If you think about it, some of Paris’ most beloved landmarks have had a tough go of it as late. In the summer of 2015, the iconic Ponts des Arts, a River Seine-spanning pedestrian bridge, suffered structural damage under the weight of millions of sentimentally inscribed padlocks that have subsequently been removed; the Louvre, for the first time in history, carried out an emergency art evacuation plan due to flooding threats this past June; and much of what makes the Parisian capital city such an enchanting place, its historic architecture, has been obscured by frequent, stifling layers of smog that Mayor Anne Hidalgo and her administration have taken aggressive efforts to curtail.

This all said, it’s nice to hear that the most beloved — and noticeably smog-shrouded — Parisian landmark of them all, the Eiffel Tower, might be lavished with an expansive makeover The top-to-bottom renovation rehab scheme, if approved by the Council of Paris, would be carried out over the span of 15 years with an anticipated price tag of $300 millions euros — or about $315 million.

Historic photo of Eiffel TowerHowever, as The Guardian reports, the “most important” elements of the Eiffel Tower overhaul would be completed much sooner, by 2024. The 7-year timeline is an important one as Paris is one of three cities — Budapest and Los Angeles being the other two — with an official bid to host the 2024 Summer Olympics. Officials believe that spending millions to gussy up the emblematic French edifice will only increase Paris’ chances of being selected.

If Paris does win the bid, it would be the first time that the city has hosted the Olympic Games since 1924 when Hungarian-born American athlete-turned-actor Johnny Weismuller picked up a trio of gold swimming medals. The city previously hosted in 1900.

What’s more, this past November, France officially put in a bid to host a world’s fair in 2025. And as you're probably aware, the Eiffel Tower is without a doubt the world’s most famous world’s fair leftover. Built much to the chagrin of many Parisians who detested the 1,063-foot-tall wrought iron lattice tower with a fiery passion, Tour Eiffel was only meant to be temporary. Officials intended to dismantle the polarizing structure, then the tallest in the world, within 20 years of the event that birthed it, the 1889 Exposition Universelle.

Obviously, that didn’t happen. Within time, city authorities recognized the tower’s potential for both radio communications and tourism and ultimately decided to allow the ephemeral world’s fair attraction to remain standing. Today, that once much-hated work of engineer Gustave Eiffel is the most visited paid monument in the world.

Smog obscuring Eiffel Tower The Eiffel Tower, constructed in the late 19th century as a temporary structure for the world's fair, is obscured by 21st century smog in this photo taken in February 2015. (Photo: Patrick Kovarik/AFP/Getty Images)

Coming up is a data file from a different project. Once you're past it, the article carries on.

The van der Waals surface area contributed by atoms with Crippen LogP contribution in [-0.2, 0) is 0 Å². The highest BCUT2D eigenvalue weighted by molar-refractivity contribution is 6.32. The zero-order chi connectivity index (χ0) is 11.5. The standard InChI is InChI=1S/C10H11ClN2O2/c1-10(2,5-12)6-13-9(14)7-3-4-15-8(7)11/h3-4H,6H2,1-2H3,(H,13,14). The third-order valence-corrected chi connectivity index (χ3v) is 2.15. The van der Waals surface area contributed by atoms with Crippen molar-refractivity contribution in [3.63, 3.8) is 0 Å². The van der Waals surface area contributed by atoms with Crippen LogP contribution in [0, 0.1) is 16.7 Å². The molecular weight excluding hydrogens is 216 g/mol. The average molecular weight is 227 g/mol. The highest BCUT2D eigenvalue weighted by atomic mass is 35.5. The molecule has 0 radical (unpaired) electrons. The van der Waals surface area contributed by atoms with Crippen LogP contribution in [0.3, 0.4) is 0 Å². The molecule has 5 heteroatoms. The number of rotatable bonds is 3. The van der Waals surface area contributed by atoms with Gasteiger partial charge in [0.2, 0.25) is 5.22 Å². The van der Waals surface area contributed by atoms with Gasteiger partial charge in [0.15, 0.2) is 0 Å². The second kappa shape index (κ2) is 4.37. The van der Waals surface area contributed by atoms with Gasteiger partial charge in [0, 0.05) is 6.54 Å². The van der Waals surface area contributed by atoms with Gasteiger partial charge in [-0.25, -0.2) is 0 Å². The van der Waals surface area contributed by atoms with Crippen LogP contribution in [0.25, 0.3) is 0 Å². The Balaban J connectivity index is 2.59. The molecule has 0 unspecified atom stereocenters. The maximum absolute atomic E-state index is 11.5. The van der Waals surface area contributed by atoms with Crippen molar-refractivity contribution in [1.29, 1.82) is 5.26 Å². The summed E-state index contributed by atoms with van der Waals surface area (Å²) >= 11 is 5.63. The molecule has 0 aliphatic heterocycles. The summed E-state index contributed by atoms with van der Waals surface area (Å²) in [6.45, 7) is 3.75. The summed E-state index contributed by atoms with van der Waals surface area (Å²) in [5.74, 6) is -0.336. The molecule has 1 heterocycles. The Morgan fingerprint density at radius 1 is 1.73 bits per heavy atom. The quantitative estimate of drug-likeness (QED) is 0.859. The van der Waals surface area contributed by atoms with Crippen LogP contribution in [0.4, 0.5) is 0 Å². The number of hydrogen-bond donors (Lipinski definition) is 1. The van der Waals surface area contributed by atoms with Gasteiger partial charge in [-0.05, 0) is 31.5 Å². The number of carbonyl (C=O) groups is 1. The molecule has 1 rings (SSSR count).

New lifts, less soggy tourists

As for the nips, tucks and major restoration efforts that the Eiffel Tower would be treated to under the proposed facelift, they involve modernizing the tower’s passenger elevator system, some of which apparently maintain original parts dating back to the late 19th century; outfitting the tower with a new and more efficient exterior lighting system; and improving security at the tower.

In addition to numerous engineering upgrades and structural overhauls that would maintain the structure’s historic integrity, perhaps the most important — and urgent — order of business would be to render the Eiffel Tower a little more comfortable for the 7 million starry-eyed out-of-towners who visit the landmark every year.

“There could be one or more places for the public to wait that are sheltered. Today, they are queueing in the rain and snow, and that’s not the best welcome for our foreign tourists,” Jean-François Martins, Paris’ deputy mayor, explains in a statement.

Given the Eiffel Tower’s advanced age and global prestige, this wouldn’t, of course, be the first time that it’s been treated to extensive restoration work. The tower underwent an extensive makeover in 1986. In more recent years, much of the work at the Eiffel Tower has focused on reducing the tower’s already formidable environmental footprint with the installation of LEDs, high-efficiency heat pumps, a rainwater catchment system and wind turbines.

Eiffel Tower during Women's March Thousands of Parisians and others gather beneath the Eiffel Tower in protest of Donald Trump and the newly inaugurated American president's incoming administration. (Photo: Eric Feferberg/AFP/Getty Images)

Naturally, there’s also been major efforts to boost visitor numbers at the selfie-riddled architectural landmark including the 2014 installation of a stomach-churning glass panel flooring (an almost compulsory feature these days for Europe's tourist-snaring landmarks) located 1,000 feet above the ground on the tower’s first level.

The Eiffel Tower is also treated to a full and fresh coat of its signature brownish-grey hue every seven years, a performed-by-hand undertaking that requires roughly seven months and 20 metric tons of paint to complete.

Currently, 13.7 million euros ($14.5 million) is earmarked for annual upkeep at the Eiffel Tower. If the massive, multi-year renovation scheme is approved, the cost of upkeep would increase to 20 million euros or roughly $21 million per year.

Paint jobs and annual budgets aside, the Eiffel Tower most recently served, in predictably dramatic fashion, as the backdrop for a 7,000-plus-person demonstration staged in solidarity with the Women’s March on Washington. Paris was just one of hundreds of locales across the globe — Antarctica included — to host a sister march or event.

Inset photo: Wikimedia Commons

Matt Hickman ( @mattyhick ) writes about design, architecture and the intersection between the natural world and the built environment.